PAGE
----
The unassuming talent of Chuck Johnson

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by Eric Ginsburg

Plenty of people who might not recognize Chuck Johnson — often donning a combination of flannel, black and Carolina Panthers gear — are familiar with his art. Johnson, 29, is one of those local artists whose work is relatively ubiquitous, but who doesn’t enjoy particularly widespread name recognition.

There are a few reasons for that, even though he’s lived in Greensboro for a decade and grew up in Kernersville. Johnson is often a behind-the-scenes guy. He works in partnerships. He’s also somewhat reserved. But there may be something else more telling.

Johnson’s work often appears to be influenced by the aesthetics of skating and punk rock, teetering between clean and mildly rushed imperfection. But despite his somewhat identifiable styles, Johnson’s foray across mediums means that he has developed a trove of material that isn’t easily lumped together.

There’s all the band merchandise he’s designed for local groups like Torch Runner and Between the Buried and Me, or material for marquee events including a poster for Greensboro Fest or shirts for Free Comic Book Day. Some people would be more familiar with his work on display at a booth at Design Archives, including a poster reading “Only posers move to New York” or Greensboro T-shirts.

DSC09841Johnson does studio photography too, including a gig that kept him in Chapel Hill taking pictures of basketball memorabilia for three days last week. And don’t forget his more personal shots, often in black and white and taken while adventuring with friends in places as disparate as Russia and the American West.

More recently, Johnson’s mural and sign work with friend and roommate Anthony Keever has taken a more prominent chunk of his time. The duo, under the name Better Days w/ Company, is responsible for some of the sharpest company signs in the Triad.

Much of it is in Winston-Salem, including the piece for Sutler’s Spirit,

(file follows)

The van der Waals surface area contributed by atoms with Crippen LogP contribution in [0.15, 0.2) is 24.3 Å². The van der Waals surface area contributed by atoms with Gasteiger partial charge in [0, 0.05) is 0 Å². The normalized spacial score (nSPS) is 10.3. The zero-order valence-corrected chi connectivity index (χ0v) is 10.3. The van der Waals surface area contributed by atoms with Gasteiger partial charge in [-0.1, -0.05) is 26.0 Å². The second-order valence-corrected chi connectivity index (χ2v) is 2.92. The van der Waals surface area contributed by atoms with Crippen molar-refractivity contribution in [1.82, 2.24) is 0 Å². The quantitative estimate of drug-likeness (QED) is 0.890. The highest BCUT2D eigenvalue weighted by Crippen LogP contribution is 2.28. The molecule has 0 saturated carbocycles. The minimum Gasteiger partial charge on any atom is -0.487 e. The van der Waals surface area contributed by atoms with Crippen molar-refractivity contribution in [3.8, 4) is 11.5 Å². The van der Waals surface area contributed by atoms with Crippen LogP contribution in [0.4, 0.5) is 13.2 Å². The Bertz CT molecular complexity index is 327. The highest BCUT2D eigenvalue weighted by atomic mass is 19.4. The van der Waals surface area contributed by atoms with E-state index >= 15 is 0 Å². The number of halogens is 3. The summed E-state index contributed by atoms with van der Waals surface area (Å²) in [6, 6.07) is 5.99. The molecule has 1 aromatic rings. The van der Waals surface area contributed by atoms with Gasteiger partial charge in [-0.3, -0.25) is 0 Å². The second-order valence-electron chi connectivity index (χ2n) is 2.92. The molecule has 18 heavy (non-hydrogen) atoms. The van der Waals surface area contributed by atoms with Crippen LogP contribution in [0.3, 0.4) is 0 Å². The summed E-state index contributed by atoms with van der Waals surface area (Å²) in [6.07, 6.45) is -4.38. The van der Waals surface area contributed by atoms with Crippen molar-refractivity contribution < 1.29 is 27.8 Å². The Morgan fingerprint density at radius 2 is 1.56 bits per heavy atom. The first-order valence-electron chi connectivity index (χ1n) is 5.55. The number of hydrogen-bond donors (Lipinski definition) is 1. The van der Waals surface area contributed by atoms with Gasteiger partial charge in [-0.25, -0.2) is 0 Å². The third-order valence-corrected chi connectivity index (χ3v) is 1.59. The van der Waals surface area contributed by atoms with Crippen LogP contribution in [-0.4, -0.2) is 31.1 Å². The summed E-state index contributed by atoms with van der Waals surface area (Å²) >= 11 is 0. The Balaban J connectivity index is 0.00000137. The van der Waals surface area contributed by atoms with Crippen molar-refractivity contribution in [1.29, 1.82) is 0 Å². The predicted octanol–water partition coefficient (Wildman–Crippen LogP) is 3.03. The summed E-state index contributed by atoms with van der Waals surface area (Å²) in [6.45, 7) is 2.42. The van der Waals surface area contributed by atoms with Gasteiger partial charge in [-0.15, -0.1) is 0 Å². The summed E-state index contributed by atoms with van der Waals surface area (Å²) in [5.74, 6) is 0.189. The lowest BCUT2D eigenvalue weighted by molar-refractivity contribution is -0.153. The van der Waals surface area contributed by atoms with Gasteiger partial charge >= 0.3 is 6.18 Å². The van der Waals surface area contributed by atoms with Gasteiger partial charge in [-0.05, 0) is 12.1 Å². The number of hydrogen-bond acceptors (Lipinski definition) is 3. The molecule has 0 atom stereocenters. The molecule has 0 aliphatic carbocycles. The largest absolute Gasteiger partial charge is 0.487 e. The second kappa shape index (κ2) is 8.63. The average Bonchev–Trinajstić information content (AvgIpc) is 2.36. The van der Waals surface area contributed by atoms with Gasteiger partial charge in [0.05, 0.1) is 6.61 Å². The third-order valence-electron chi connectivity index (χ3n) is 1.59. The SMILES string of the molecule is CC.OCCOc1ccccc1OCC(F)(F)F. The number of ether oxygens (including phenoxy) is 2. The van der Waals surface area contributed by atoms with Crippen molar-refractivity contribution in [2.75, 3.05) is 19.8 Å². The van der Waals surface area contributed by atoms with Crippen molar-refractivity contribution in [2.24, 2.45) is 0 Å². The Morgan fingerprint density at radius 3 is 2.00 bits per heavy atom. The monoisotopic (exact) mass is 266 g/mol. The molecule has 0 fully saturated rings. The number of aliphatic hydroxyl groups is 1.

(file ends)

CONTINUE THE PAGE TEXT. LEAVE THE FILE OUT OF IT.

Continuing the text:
Johnson and Keever have completed several other eye-catchers including a sign for Modern Vintage in High Point. One for Red Collection in Greensboro is in the works.

“[Sign-making] definitely a dying form that we both are into,” Johnson said. “We both have just a love for letters. We want to give people another option besides vinyl graphic signs, something lasting.”

Mural and sign-making requires more precision and patience than he is used to. Even for his graphic design work, Johnson often relies on handwritten text because he is drawn to the subtle imperfections that make it unique.

Johnson graduated from GTCC with a graphic-design degree and photography certificate. Skateboarding magazines were his gateway to photography.

DSC09834“I wouldn’t even read the stories, I would just study the pictures and would try and figure out if I was there in the same place if I could recreate it,” Johnson said.

In addition to his Better Days partnership with Keever, Johnson also collaborates with his friend Josh Platt under the name Death by Ink. Platt’s large screen-printing machine looms a few paces from Johnson’s desk in a shared studio space in downtown Greensboro, where Johnson also created space to shoot and develop photos. To the right of Johnson’s desk, a green blanket that functions as a green screen when necessary is bundled up, while the long PVC pipes that act as a makeshift stand for the screen lay against the wall behind his chair.

It’s fitting how packed the studio space is, considering the breadth of Johnson’s work. It’s also not surprising that when this behind-the-scenes artist isn’t out painting signs, he’s plugging away at something in a secluded basement corner of an unassuming office building.

That’s the Triad for you: talent dwelling like marine life, just beneath the surface.

View Chuck Johnson’s work at charleswilliamjohnson.com. He may have the best email address ever: [email protected]